Is this a reasonable use of plugin extensions?

I'm working on a bunch of new classes to replace the way that a command defines its command-line syntax. One of the key points of this is that the command line syntax should be specified independently of the command class. (All the command needs to do is create and supply a "bundle" of Argument objects which say what arguments it expects, and whether they are mandatory/optional, single/repeated.)

In order to make this work, I need to provide a way to express concrete command syntaxes in a separate text file. Naturally, I thought I'd use XML and put them into plugin descriptor file as a new extension point. From what I can tell, this will result in Extension objects containing tree of ConfigurationElement instances. I can then transform these into an in-memory representation of syntax graphs suitable for the command line parser.

Is my understanding of extension points, etc correct?

More important, do people think this is a reasonable use of the plugin extension mechanism? Are there better alternatives?

Command syntax in XML

can be useful, especially for providing JNode shell speciffic syntax for external command line tools. But I would prefer to see it as an extension to the current approach. I think it's OK to specify the syntax for our commands in the source itself in some way.

I wonder what syntax features will that bunch of new classes support... As a minimum it would be nice to supoprt what the current system suports or intended to support but without the bugs.

External syntax has advantages

There are a number of reasons I'm leaning towards (purely) external specification for command syntax:

  • It is interesting.
  • It allows users to customize command syntaxes. (It would be the JNode equivalent to UNIX aliases ... without many of the drawbacks.)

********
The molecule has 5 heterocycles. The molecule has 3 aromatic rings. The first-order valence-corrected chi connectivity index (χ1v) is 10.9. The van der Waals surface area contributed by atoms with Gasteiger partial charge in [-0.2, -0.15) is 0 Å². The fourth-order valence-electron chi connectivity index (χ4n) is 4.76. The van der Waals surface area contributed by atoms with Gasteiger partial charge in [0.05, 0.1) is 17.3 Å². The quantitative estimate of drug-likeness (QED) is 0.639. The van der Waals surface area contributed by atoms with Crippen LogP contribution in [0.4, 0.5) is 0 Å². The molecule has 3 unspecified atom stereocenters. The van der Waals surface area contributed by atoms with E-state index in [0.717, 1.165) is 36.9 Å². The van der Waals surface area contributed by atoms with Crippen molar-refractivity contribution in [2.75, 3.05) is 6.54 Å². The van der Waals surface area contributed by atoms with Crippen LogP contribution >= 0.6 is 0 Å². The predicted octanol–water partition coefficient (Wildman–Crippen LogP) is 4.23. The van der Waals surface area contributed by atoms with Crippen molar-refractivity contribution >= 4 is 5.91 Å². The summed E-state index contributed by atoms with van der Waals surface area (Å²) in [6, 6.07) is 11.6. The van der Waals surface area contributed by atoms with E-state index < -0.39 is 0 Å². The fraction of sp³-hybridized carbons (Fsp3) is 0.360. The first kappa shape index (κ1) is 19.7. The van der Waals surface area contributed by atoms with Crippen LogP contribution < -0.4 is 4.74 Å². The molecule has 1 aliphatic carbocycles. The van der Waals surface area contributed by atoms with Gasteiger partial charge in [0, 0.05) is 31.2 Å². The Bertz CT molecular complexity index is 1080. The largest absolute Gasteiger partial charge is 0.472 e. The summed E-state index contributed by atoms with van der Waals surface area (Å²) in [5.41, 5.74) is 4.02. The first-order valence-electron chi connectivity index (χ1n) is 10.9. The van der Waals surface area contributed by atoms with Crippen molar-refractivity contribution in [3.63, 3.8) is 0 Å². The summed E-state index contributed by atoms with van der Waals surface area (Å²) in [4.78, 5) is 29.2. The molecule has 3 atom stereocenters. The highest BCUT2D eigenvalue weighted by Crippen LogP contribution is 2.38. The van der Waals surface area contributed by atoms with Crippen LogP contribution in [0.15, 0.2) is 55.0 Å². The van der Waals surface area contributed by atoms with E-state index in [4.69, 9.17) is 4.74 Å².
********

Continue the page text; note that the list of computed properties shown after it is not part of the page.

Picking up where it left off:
• It allows a command to use different "styles" depending on the command interpreter. In some cases this essential; e.g. the example of the "rename" command where (it has been suggested) we need different command-specific filename expansion behavior depending on the interpreter.
  • It allows us to enrich the meta-syntax independent of the command source.

That having been said, the Syntax (and MuSyntax) classes are designed so that it is easy to specify a syntax by constructing objects. A very small API change would allow a Command to construct its own syntax this way.

Syntactic constructs ...

The new system will support the equivalent of all existing Argument classes and a richer set of Syntax classes; e.g. syntactic constructs for alternation, repetition, sequences, powersets, arguments, symbols, options (with short and long form names) and optionsets. Custom Argument classes can be added by any application. Custom Syntax classes may also be possible, though they present some difficulties.

My implementation approach is to have the Syntax classes emit a lower-level micro-syntax (BNF like). Parsing is done against the micro syntax by a parser that does full backtracking, including "undoing" Argument bindings when a subtree of the parse fails.

BTW, would it be possible to create an SVN branch for this stuff? That way, interested folks can see it and provide feedback that will help me refine it.